After the treaty, sugar production expanded from 12,000 acres of farm land to 125,000 acres in 1891.
 At the end of the seven-year reciprocity agreement, the United States showed little interest in renewal.
Rebellion of 1887 and the Bayonet Constitution
On January 20, 1887, the United States began leasing Pearl Harbor.
 Shortly afterwards, a group of mostly non-Hawaiians calling themselves the
Hawaiian Patriotic League began the
Rebellion of 1887.
 They drafted their own constitution on July 6, 1887.
 The new constitution was written by
Lorrin Thurston, the Hawaiian Minister of the Interior who used the Hawaiian militia as threat against Kalākaua.
 Kalākaua was forced under threat of assassination
 to dismiss his cabinet ministers and sign a new constitution which greatly lessened his power.
 It would become known as the "
Bayonet Constitution" due to the force used.
The Bayonet Constitution allowed the monarch to appoint cabinet ministers, but had stripped him of the power to dismiss them without approval from the Legislature.
:152 Eligibility to vote for the House of Nobles was also altered, stipulating that both candidates and voters were now required to own property valuing at least three thousand dollars, or have an annual income of no less than six hundred dollars.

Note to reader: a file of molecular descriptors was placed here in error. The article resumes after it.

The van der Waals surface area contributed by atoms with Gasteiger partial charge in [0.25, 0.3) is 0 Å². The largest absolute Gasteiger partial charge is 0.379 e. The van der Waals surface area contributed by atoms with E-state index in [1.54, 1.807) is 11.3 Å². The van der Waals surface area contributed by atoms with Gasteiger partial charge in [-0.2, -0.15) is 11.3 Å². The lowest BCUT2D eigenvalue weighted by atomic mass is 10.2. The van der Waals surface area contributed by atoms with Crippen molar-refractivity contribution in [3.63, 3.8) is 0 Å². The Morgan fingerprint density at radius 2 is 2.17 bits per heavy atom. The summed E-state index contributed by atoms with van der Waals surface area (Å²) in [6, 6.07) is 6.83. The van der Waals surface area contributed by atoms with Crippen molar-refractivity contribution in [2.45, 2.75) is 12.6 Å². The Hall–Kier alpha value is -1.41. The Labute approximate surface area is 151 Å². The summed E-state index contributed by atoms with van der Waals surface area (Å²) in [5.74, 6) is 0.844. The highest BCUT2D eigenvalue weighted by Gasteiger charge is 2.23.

This resulted in disenfranchising two thirds of the native Hawaiians as well as other
ethnic groups who had previously held the right to vote but were no longer able to meet the new voting requirements.
 This new constitution benefited the white, foreign plantation owners.
 With the legislature now responsible for naturalizing citizens, Americans and Europeans could retain their home country citizenship and vote as citizens of the kingdom.
 Along with voting privileges, Americans could now run for office and still retain their American citizenship, something not afforded in any other nation of the world
 and even allowed Americans to vote without becoming naturalized.
 Asian immigrants were completely shut out and were no longer able to acquire citizenship or vote at all.